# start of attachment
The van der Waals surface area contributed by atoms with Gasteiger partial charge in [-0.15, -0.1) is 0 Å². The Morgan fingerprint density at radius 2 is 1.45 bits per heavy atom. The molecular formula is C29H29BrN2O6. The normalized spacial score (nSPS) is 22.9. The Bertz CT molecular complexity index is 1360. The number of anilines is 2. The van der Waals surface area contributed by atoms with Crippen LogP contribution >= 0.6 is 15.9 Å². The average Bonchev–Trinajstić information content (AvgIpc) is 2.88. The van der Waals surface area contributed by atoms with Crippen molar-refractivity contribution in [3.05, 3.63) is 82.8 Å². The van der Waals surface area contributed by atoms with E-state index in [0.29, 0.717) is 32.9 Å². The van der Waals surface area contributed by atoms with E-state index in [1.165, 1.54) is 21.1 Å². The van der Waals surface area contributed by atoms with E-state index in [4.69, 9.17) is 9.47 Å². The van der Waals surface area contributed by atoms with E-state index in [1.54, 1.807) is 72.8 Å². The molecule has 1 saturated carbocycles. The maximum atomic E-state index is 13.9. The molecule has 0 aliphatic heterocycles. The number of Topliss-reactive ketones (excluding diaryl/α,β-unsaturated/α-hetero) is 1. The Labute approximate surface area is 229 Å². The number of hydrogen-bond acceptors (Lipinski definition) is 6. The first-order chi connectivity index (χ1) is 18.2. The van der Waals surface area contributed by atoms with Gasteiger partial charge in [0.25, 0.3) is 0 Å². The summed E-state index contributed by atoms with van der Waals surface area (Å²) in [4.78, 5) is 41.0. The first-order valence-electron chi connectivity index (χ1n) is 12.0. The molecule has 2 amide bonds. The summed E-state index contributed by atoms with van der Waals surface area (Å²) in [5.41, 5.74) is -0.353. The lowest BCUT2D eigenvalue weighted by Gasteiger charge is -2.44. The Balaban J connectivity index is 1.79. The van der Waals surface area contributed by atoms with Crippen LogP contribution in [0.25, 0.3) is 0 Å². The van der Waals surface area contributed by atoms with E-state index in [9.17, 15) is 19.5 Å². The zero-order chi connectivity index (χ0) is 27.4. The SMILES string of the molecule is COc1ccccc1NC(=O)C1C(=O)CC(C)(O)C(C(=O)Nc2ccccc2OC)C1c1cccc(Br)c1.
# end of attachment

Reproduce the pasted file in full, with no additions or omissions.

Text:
The van der Waals surface area contributed by atoms with Gasteiger partial charge in [-0.15, -0.1) is 0 Å². The Morgan fingerprint density at radius 2 is 1.45 bits per heavy atom. The molecular formula is C29H29BrN2O6. The normalized spacial score (nSPS) is 22.9. The Bertz CT molecular complexity index is 1360. The number of anilines is 2. The van der Waals surface area contributed by atoms with Crippen LogP contribution >= 0.6 is 15.9 Å². The average Bonchev–Trinajstić information content (AvgIpc) is 2.88. The van der Waals surface area contributed by atoms with Crippen molar-refractivity contribution in [3.05, 3.63) is 82.8 Å². The van der Waals surface area contributed by atoms with E-state index in [0.29, 0.717) is 32.9 Å². The van der Waals surface area contributed by atoms with E-state index in [1.165, 1.54) is 21.1 Å². The van der Waals surface area contributed by atoms with E-state index in [4.69, 9.17) is 9.47 Å². The van der Waals surface area contributed by atoms with E-state index in [1.54, 1.807) is 72.8 Å². The molecule has 1 saturated carbocycles. The maximum atomic E-state index is 13.9. The molecule has 0 aliphatic heterocycles. The number of Topliss-reactive ketones (excluding diaryl/α,β-unsaturated/α-hetero) is 1. The Labute approximate surface area is 229 Å². The number of hydrogen-bond acceptors (Lipinski definition) is 6. The first-order chi connectivity index (χ1) is 18.2. The van der Waals surface area contributed by atoms with Gasteiger partial charge in [0.25, 0.3) is 0 Å². The summed E-state index contributed by atoms with van der Waals surface area (Å²) in [4.78, 5) is 41.0. The first-order valence-electron chi connectivity index (χ1n) is 12.0. The molecule has 2 amide bonds. The summed E-state index contributed by atoms with van der Waals surface area (Å²) in [5.41, 5.74) is -0.353. The lowest BCUT2D eigenvalue weighted by Gasteiger charge is -2.44. The Balaban J connectivity index is 1.79. The van der Waals surface area contributed by atoms with Crippen LogP contribution in [0.25, 0.3) is 0 Å². The van der Waals surface area contributed by atoms with E-state index in [9.17, 15) is 19.5 Å². The zero-order chi connectivity index (χ0) is 27.4. The SMILES string of the molecule is COc1ccccc1NC(=O)C1C(=O)CC(C)(O)C(C(=O)Nc2ccccc2OC)C1c1cccc(Br)c1.